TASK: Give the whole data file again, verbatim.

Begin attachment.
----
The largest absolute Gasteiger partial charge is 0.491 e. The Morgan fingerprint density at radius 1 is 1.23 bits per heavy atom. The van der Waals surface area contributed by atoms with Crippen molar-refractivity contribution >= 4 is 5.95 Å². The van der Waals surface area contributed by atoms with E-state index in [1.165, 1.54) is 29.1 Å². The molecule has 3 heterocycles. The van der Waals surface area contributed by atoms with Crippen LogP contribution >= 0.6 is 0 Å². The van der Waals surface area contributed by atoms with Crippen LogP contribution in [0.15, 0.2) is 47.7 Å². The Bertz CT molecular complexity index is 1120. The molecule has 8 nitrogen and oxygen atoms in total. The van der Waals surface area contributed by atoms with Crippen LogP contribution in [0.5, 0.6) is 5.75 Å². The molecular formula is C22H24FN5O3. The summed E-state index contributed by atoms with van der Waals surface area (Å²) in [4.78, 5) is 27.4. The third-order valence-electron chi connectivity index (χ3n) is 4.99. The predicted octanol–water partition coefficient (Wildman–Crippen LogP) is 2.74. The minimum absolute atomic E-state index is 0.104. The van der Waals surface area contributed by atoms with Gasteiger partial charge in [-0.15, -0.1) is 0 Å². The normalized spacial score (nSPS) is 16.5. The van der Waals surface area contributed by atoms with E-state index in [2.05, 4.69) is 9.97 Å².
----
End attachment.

The largest absolute Gasteiger partial charge is 0.491 e. The Morgan fingerprint density at radius 1 is 1.23 bits per heavy atom. The van der Waals surface area contributed by atoms with Crippen molar-refractivity contribution >= 4 is 5.95 Å². The van der Waals surface area contributed by atoms with E-state index in [1.165, 1.54) is 29.1 Å². The molecule has 3 heterocycles. The van der Waals surface area contributed by atoms with Crippen LogP contribution >= 0.6 is 0 Å². The van der Waals surface area contributed by atoms with Crippen LogP contribution in [0.15, 0.2) is 47.7 Å². The Bertz CT molecular complexity index is 1120. The molecule has 8 nitrogen and oxygen atoms in total. The van der Waals surface area contributed by atoms with Crippen LogP contribution in [0.5, 0.6) is 5.75 Å². The molecular formula is C22H24FN5O3. The summed E-state index contributed by atoms with van der Waals surface area (Å²) in [4.78, 5) is 27.4. The third-order valence-electron chi connectivity index (χ3n) is 4.99. The predicted octanol–water partition coefficient (Wildman–Crippen LogP) is 2.74. The minimum absolute atomic E-state index is 0.104. The van der Waals surface area contributed by atoms with Gasteiger partial charge in [-0.15, -0.1) is 0 Å². The normalized spacial score (nSPS) is 16.5. The van der Waals surface area contributed by atoms with E-state index in [2.05, 4.69) is 9.97 Å².